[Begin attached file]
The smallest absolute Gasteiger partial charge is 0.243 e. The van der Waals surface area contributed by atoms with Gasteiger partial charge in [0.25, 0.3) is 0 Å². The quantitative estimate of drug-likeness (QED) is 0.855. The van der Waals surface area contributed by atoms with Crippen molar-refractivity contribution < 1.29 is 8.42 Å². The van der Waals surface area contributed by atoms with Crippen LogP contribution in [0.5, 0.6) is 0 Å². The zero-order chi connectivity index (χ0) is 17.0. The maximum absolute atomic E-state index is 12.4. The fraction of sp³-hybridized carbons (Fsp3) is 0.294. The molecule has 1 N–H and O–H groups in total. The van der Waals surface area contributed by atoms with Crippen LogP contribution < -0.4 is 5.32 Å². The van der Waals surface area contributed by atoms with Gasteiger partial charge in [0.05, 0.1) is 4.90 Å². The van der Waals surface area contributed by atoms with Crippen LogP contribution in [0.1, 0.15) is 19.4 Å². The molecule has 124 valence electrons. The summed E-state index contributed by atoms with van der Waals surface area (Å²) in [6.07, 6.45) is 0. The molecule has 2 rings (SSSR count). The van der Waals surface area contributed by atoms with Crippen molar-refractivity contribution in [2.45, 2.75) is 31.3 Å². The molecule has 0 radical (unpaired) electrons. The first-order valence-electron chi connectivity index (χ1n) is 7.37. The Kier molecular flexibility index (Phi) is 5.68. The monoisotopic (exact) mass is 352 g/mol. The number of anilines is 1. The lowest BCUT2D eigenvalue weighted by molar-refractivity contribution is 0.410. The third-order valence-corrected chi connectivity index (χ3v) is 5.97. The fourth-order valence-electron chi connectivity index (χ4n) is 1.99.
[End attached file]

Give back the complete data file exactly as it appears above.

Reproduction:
The smallest absolute Gasteiger partial charge is 0.243 e. The van der Waals surface area contributed by atoms with Gasteiger partial charge in [0.25, 0.3) is 0 Å². The quantitative estimate of drug-likeness (QED) is 0.855. The van der Waals surface area contributed by atoms with Crippen molar-refractivity contribution < 1.29 is 8.42 Å². The van der Waals surface area contributed by atoms with Crippen LogP contribution in [0.5, 0.6) is 0 Å². The zero-order chi connectivity index (χ0) is 17.0. The maximum absolute atomic E-state index is 12.4. The fraction of sp³-hybridized carbons (Fsp3) is 0.294. The molecule has 1 N–H and O–H groups in total. The van der Waals surface area contributed by atoms with Crippen LogP contribution < -0.4 is 5.32 Å². The van der Waals surface area contributed by atoms with Gasteiger partial charge in [0.05, 0.1) is 4.90 Å². The van der Waals surface area contributed by atoms with Crippen LogP contribution in [0.1, 0.15) is 19.4 Å². The molecule has 124 valence electrons. The summed E-state index contributed by atoms with van der Waals surface area (Å²) in [6.07, 6.45) is 0. The molecule has 2 rings (SSSR count). The van der Waals surface area contributed by atoms with Crippen molar-refractivity contribution in [2.45, 2.75) is 31.3 Å². The molecule has 0 radical (unpaired) electrons. The first-order valence-electron chi connectivity index (χ1n) is 7.37. The Kier molecular flexibility index (Phi) is 5.68. The monoisotopic (exact) mass is 352 g/mol. The number of anilines is 1. The lowest BCUT2D eigenvalue weighted by molar-refractivity contribution is 0.410. The third-order valence-corrected chi connectivity index (χ3v) is 5.97. The fourth-order valence-electron chi connectivity index (χ4n) is 1.99.